Addressing technology facilitated child sexual abuse: The role of legislation in prevention and intervention

Ms Carol Ronken1, Dr Melissa Curley2, Ms Cassandra Seery3

1Bravehearts, Arundel, Australia
2University of Queensland , St Lucia, Australia
3Deakin University, Geelong , Australia

Online child sexual exploitation has been a growing focus of research over the past few years. The use of live streaming technologies to facilitate the sexual abuse of children is an increasingly important issue both domestically and internationally.

A 2017 ECPAT International report noted that the sexual exploitation of children in Southeast Asian countries “is a product of the complex interplay between a range of historical, cultural, social and economic factors occurring on the global, regional, national and local levels”, and where parents are led to abuse their children due to the impact of poverty.  Research on the financial transactions of Australians viewing live streamed child sexual abuse (Brown, Napier & Smith, 2020) demonstrated that this is a global issue and a concern for Australia. While evidence suggests that Australia’s extraterritorial laws pertaining to the sexual exploitation of children abroad have been successfully used in prosecutions (Curley, 2019), a comprehensive overview of their application in relation to live streaming of the sexual abuse of vulnerable children abroad has not been undertaken. Currently, there is little empirical research on live streaming of sexual abuse to inform an evidence-based approach to prevention and response as it relates to both consumers and facilitators.

This current research is focused on developing an understanding of the current legislative responses to live streaming and how these may facilitate the prevention of technology facilitated child sexual abuse in vulnerable populations in Southeast Asia. Specifically, the research objectives are to:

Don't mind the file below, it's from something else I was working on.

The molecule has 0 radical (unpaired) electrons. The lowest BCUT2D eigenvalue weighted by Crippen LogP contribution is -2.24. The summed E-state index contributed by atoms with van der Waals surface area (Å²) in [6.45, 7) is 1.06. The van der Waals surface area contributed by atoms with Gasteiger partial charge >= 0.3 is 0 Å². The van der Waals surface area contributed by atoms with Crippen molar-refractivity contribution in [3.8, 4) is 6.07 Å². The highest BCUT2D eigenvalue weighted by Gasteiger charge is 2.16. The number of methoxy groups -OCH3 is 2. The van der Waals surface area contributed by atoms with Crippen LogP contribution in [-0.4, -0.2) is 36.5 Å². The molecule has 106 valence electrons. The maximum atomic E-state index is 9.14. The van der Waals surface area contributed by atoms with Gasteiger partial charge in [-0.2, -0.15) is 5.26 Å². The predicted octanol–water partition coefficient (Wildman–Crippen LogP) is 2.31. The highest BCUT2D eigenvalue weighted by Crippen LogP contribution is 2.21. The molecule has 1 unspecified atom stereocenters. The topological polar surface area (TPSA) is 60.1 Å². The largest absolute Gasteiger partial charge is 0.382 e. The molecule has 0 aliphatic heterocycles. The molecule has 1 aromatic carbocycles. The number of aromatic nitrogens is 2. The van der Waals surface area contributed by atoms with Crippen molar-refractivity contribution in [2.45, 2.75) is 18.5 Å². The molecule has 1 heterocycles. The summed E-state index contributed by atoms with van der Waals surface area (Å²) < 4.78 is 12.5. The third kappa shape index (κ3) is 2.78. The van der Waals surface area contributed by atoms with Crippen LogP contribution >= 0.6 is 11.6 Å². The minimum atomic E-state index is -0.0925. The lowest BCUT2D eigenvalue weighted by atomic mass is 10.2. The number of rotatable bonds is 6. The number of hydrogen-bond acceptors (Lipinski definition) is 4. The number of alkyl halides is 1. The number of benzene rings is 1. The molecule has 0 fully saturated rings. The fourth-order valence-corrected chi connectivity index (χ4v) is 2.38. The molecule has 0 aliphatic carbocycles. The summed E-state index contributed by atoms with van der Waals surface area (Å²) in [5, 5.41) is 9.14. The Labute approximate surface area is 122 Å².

1. Review, and identify gaps in, domestic and extraterritorial legislation introduced to address live streaming offending.
  2. Undertake a case law analysis to assess the application of legislation.
  3. Review international or regional conventions directly related to addressing live streaming of sexual abuse and how countries engage with these.
  4. Make recommendations for the strengthening of legislation and other international cooperative measures, to better address, and facilitate the prevention of, technology facilitated child sexual abuse.


Carol Ronken is Bravehearts’ Research Director, spending over 18 years researching sexual abuse/exploitation a. Carol currently holds position as Visiting Fellow in the School of Justice, Faculty of Law, at Queensland University of Technology. She is a member of several working groups, including the Australian Centre to Counter Child Exploitation Research Working Group, the Twitter Trust and Safety Council (Australia) and the Australian Child Rights Taskforce. Her professional memberships include the Australian and New Zealand Society of Criminology, the International Society for the Prevention of Child Abuse and Neglect and the Child Protection Practitioners Association of Queensland.


Dec 09 2021